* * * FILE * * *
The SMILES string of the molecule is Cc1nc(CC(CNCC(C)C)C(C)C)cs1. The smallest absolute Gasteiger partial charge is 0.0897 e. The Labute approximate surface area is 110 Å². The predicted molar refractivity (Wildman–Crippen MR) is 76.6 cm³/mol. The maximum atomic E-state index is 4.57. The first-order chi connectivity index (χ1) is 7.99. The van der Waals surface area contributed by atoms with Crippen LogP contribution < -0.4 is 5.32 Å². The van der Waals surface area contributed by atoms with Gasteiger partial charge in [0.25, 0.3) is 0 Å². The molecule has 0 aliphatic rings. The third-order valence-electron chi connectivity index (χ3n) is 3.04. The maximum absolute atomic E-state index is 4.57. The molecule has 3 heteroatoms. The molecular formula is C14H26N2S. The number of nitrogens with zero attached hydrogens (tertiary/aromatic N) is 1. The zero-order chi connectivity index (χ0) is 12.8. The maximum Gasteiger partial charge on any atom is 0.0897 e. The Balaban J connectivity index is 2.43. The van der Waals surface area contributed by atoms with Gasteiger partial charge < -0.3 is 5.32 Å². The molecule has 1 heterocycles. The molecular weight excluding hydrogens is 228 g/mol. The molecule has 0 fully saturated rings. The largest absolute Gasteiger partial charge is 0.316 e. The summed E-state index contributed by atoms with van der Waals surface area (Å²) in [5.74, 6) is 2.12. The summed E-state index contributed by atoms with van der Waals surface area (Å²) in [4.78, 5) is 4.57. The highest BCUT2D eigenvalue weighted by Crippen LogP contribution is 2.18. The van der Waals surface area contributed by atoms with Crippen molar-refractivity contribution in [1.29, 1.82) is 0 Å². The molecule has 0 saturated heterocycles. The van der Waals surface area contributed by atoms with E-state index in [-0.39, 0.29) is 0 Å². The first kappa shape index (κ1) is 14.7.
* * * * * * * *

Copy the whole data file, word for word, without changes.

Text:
The SMILES string of the molecule is Cc1nc(CC(CNCC(C)C)C(C)C)cs1. The smallest absolute Gasteiger partial charge is 0.0897 e. The Labute approximate surface area is 110 Å². The predicted molar refractivity (Wildman–Crippen MR) is 76.6 cm³/mol. The maximum atomic E-state index is 4.57. The first-order chi connectivity index (χ1) is 7.99. The van der Waals surface area contributed by atoms with Crippen LogP contribution < -0.4 is 5.32 Å². The van der Waals surface area contributed by atoms with Gasteiger partial charge in [0.25, 0.3) is 0 Å². The molecule has 0 aliphatic rings. The third-order valence-electron chi connectivity index (χ3n) is 3.04. The maximum absolute atomic E-state index is 4.57. The molecule has 3 heteroatoms. The molecular formula is C14H26N2S. The number of nitrogens with zero attached hydrogens (tertiary/aromatic N) is 1. The zero-order chi connectivity index (χ0) is 12.8. The maximum Gasteiger partial charge on any atom is 0.0897 e. The Balaban J connectivity index is 2.43. The van der Waals surface area contributed by atoms with Gasteiger partial charge < -0.3 is 5.32 Å². The molecule has 1 heterocycles. The molecular weight excluding hydrogens is 228 g/mol. The molecule has 0 fully saturated rings. The largest absolute Gasteiger partial charge is 0.316 e. The summed E-state index contributed by atoms with van der Waals surface area (Å²) in [5.74, 6) is 2.12. The summed E-state index contributed by atoms with van der Waals surface area (Å²) in [4.78, 5) is 4.57. The highest BCUT2D eigenvalue weighted by Crippen LogP contribution is 2.18. The van der Waals surface area contributed by atoms with Crippen molar-refractivity contribution in [1.29, 1.82) is 0 Å². The molecule has 0 saturated heterocycles. The van der Waals surface area contributed by atoms with E-state index in [-0.39, 0.29) is 0 Å². The first kappa shape index (κ1) is 14.7.